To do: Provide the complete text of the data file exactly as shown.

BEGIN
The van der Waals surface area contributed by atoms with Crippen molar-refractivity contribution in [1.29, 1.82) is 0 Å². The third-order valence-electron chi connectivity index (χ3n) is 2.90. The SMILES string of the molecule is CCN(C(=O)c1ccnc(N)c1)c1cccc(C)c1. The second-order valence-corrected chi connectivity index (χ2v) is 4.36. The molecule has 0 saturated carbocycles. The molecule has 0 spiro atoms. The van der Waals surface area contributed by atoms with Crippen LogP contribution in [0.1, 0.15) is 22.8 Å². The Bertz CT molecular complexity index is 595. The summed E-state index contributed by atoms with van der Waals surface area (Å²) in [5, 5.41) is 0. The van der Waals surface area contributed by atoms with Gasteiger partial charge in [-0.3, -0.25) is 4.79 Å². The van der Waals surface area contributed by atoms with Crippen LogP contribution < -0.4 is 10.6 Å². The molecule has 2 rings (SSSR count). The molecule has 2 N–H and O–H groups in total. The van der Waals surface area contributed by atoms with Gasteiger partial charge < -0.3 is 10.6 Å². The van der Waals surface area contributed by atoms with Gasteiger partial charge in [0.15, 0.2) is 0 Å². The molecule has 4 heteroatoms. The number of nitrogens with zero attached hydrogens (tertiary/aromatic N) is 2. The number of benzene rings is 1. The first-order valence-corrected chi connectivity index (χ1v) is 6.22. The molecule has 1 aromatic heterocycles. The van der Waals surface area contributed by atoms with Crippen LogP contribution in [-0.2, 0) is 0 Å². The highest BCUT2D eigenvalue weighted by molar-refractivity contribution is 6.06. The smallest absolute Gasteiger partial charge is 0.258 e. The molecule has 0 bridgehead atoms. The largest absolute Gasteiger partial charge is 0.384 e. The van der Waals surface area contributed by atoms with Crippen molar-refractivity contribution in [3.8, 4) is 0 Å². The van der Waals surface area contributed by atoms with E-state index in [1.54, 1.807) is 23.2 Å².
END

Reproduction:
The van der Waals surface area contributed by atoms with Crippen molar-refractivity contribution in [1.29, 1.82) is 0 Å². The third-order valence-electron chi connectivity index (χ3n) is 2.90. The SMILES string of the molecule is CCN(C(=O)c1ccnc(N)c1)c1cccc(C)c1. The second-order valence-corrected chi connectivity index (χ2v) is 4.36. The molecule has 0 saturated carbocycles. The molecule has 0 spiro atoms. The van der Waals surface area contributed by atoms with Crippen LogP contribution in [0.1, 0.15) is 22.8 Å². The Bertz CT molecular complexity index is 595. The summed E-state index contributed by atoms with van der Waals surface area (Å²) in [5, 5.41) is 0. The van der Waals surface area contributed by atoms with Gasteiger partial charge in [-0.3, -0.25) is 4.79 Å². The van der Waals surface area contributed by atoms with Crippen LogP contribution < -0.4 is 10.6 Å². The molecule has 2 rings (SSSR count). The molecule has 2 N–H and O–H groups in total. The van der Waals surface area contributed by atoms with Gasteiger partial charge < -0.3 is 10.6 Å². The van der Waals surface area contributed by atoms with Gasteiger partial charge in [0.15, 0.2) is 0 Å². The molecule has 4 heteroatoms. The number of nitrogens with zero attached hydrogens (tertiary/aromatic N) is 2. The number of benzene rings is 1. The first-order valence-corrected chi connectivity index (χ1v) is 6.22. The molecule has 1 aromatic heterocycles. The van der Waals surface area contributed by atoms with Crippen LogP contribution in [-0.2, 0) is 0 Å². The highest BCUT2D eigenvalue weighted by molar-refractivity contribution is 6.06. The smallest absolute Gasteiger partial charge is 0.258 e. The molecule has 0 bridgehead atoms. The largest absolute Gasteiger partial charge is 0.384 e. The van der Waals surface area contributed by atoms with Crippen molar-refractivity contribution in [3.8, 4) is 0 Å². The van der Waals surface area contributed by atoms with E-state index in [1.54, 1.807) is 23.2 Å².